PM: I had this exact conversation with the Police Commissioner this morning. My expectation, as we move into this phase across the country, is that New Zealanders will observe all of the expectations that have been laid out. So yes, people will need to go to their jobs at the supermarket; they will need to go and work at hospital facilities. Police will be monitoring and will be moving around the country, and they will ask questions of people as they move to essential services or if, for instance, they’re outside their homes generally getting fresh air. They will be able to talk to people, ask them about their activities. If someone is outside and has no explanation, they will remind them of their obligations, and if they believe they need to, they can take other enforcement actions.

The police have outlined it to me as really a four-step process that they can go through, with a range of options for them. Ultimately, if you work in essential services, many of those things will be obvious. The police, as you can imagine, are well used to questioning people under various circumstances, making sure that people can identify their purpose for being outside. But, of course, someone who is getting fresh air won’t be carrying a letter with them, so we do need to give some discretion and common-sense ability to the police to do their job. Ultimately, though, New Zealanders will want to do the right thing. We’re being as clear as we can on the guidance. It may take a bit of time for people to really, truly understand the expectations, but police will be working with them to help them with that, as we will.

 While we were engaged in these exchanges with the PM’s Office and the Police, things were happening in the Far Norh.

RNZ reported that checkpoints in the Far North, running health testing stations and turning away tourists with no isolation plans,

… have  been scaled back with organisers saying they have achieved their desired effect.

Organiser and former MP Hone Harawira was overwhelmed with the support from police, who he said offered their assistance on the condition that volunteers moved to a safer spot on the road.

“To have the support from police like this is just… We were parked up somewhere that wasn’t that clever, and then the officer said, ‘If I can find you a better place and give you my boys, will you move?’

“He told us to come down here and it’s been great because he’s been able to put his cones up and get his boys up that end.”

Thanks to “the boys”, Harawira said he had received no trouble from drivers.

In an earlier report, Harawira said the the checkpoints would be manned initially by activists, who knew the value of discipline, and players in the Tai Tokerau Rugby League freed up by cancelled games.

They would receive some training from former military officers and would wear standard dress.

Perhaps because of a deep respect for “the boys”, there has been scant challenge from politicians or commentators to Harawira’s actions.

An exception was Hobson’s Pledge spokesman Don Brash.

In a press statement  headed “Brash: No Justification For Tribes ‘closing’ Roads”, he referenced Harawira’s announcement  of his intention to set up ”medical checkpoints” at the main entry points to the Far North to halt the spread of the Covid-19 virus.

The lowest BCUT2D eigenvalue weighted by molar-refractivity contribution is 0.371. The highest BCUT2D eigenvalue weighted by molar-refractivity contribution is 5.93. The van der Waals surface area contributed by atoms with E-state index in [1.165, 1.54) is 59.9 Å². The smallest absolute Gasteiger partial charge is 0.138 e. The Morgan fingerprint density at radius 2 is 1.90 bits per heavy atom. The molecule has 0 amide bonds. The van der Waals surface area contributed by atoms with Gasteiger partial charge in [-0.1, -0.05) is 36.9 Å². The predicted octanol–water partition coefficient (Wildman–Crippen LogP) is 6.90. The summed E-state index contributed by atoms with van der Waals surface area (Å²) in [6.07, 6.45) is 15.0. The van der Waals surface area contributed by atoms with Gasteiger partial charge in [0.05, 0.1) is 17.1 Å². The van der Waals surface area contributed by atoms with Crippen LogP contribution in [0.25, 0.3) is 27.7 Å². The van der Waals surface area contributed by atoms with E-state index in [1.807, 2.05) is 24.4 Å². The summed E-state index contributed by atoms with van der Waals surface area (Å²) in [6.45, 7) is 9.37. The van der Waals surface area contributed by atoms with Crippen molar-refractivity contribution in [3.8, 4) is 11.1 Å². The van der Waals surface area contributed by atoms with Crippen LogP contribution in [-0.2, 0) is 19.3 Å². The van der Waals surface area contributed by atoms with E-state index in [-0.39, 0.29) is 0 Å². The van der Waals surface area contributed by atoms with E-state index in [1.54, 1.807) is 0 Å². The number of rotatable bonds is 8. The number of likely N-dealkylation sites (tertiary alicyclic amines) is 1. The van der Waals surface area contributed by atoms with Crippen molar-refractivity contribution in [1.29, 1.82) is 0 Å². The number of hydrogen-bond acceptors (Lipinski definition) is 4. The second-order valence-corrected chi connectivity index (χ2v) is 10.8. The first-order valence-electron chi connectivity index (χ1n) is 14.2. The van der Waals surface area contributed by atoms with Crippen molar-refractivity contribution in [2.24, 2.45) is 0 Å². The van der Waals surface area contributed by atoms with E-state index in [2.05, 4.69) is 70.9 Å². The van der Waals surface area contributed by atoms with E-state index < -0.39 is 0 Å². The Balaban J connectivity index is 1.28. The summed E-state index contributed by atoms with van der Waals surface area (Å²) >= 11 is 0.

Brash also noted that Tina Ngata, who helped organise the anti-Cook ship visit petition, said a checkpoint was to be set up at Hicks Bay to dissuade non-essential travel into the Tairawhiti region.

“We’re entering exceedingly dangerous territory when some people in the name of Maori are allowed to decide who can travel on state highways, as is happening currently in both Northland and eastern Bay of Plenty,” Dr Brash said.

“All New Zealanders have the right to deny other people the right to enter their private property, but no New Zealanders should have the right to deny access to taxpayer-funded roads or other public property,” he said.

Brash reasoned that – under the level-four restriction – people should not be out on the streets confronting traffic, when they were supposed to be in lock-down.

He recalled that after the White Island tragedy, when a tribe took matters into their own hands and blocked off access to part of the Whakatane water-front. The Police did not intervene.

“This nonsense has clearly gone on for far too long. There is only one Government in New Zealand, and it is the responsibility of the Police to ensure that the law of the land is upheld, irrespective of whom the law-breaker is,” he said.

We await with interest his reaction to news that neither the Police nor the PM’s Office have challenged the proposition that the Police are paving the way for a future in which Harawira and other iwi leaders do their own policing.

7 thoughts on “Cops help iwi with roadblocks as a cultural response to Covid-19 – and perhaps to portend a policing “partnership”

  1. Vigilante justice is OK if you are from Shanes Jones country by the look of it. I hope the self-appointed guardians of whanau health are also actively policing domestic violence within the Far North borders. I think that is likely to increase more than the number of Covid-19 cases.

    Like

  2. Thanks for pursuing this matter. Please don’t let it rest. The Police appear to be supporting lawless activity here. We should be very concerned at the enormous powers the State has assumed for itself if they are going to be misused in such a way.
    .

    Liked by 1 person

  3. Reblogged this on The Inquiring Mind and commented:
    So it seems the government and Police are allowing a segment of society to behave lawlessly. Where is the hard questioning from National,ACt and the media? How is this acceptable? This is deeply concerning.

    Liked by 1 person

  4. Forget police performance, what about halal butcheries being allowed to open, yet our Mad Butcher and local enterprises are not. Seems anything to do with Islam has a free hand in this country with a sycophantic compliant unelected PM.

    Like